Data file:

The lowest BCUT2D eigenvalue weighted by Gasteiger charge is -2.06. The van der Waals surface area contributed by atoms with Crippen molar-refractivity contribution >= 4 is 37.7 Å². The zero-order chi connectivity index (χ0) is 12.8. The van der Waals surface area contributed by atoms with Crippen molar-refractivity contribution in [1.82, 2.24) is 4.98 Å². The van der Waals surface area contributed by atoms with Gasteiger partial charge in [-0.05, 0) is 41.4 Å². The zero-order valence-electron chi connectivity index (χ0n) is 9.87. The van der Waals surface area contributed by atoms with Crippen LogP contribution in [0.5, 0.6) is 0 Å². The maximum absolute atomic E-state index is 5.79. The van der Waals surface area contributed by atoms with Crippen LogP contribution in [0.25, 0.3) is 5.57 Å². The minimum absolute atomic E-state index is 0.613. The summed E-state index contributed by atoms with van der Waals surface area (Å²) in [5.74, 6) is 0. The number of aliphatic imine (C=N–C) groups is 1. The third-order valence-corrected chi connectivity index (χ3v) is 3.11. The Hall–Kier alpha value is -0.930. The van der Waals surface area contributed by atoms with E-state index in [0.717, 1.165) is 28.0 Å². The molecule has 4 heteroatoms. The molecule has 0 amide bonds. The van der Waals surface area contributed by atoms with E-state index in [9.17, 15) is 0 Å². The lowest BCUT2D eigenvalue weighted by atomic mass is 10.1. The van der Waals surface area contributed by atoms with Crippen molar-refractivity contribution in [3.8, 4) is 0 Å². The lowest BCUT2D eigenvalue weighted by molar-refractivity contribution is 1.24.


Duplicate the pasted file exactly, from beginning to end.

The lowest BCUT2D eigenvalue weighted by Gasteiger charge is -2.06. The van der Waals surface area contributed by atoms with Crippen molar-refractivity contribution >= 4 is 37.7 Å². The zero-order chi connectivity index (χ0) is 12.8. The van der Waals surface area contributed by atoms with Crippen molar-refractivity contribution in [1.82, 2.24) is 4.98 Å². The van der Waals surface area contributed by atoms with Gasteiger partial charge in [-0.05, 0) is 41.4 Å². The zero-order valence-electron chi connectivity index (χ0n) is 9.87. The van der Waals surface area contributed by atoms with Crippen LogP contribution in [0.5, 0.6) is 0 Å². The maximum absolute atomic E-state index is 5.79. The van der Waals surface area contributed by atoms with Crippen LogP contribution in [0.25, 0.3) is 5.57 Å². The minimum absolute atomic E-state index is 0.613. The summed E-state index contributed by atoms with van der Waals surface area (Å²) in [5.74, 6) is 0. The number of aliphatic imine (C=N–C) groups is 1. The third-order valence-corrected chi connectivity index (χ3v) is 3.11. The Hall–Kier alpha value is -0.930. The van der Waals surface area contributed by atoms with E-state index in [0.717, 1.165) is 28.0 Å². The molecule has 4 heteroatoms. The molecule has 0 amide bonds. The van der Waals surface area contributed by atoms with E-state index in [9.17, 15) is 0 Å². The lowest BCUT2D eigenvalue weighted by atomic mass is 10.1. The van der Waals surface area contributed by atoms with Crippen molar-refractivity contribution in [3.8, 4) is 0 Å². The lowest BCUT2D eigenvalue weighted by molar-refractivity contribution is 1.24.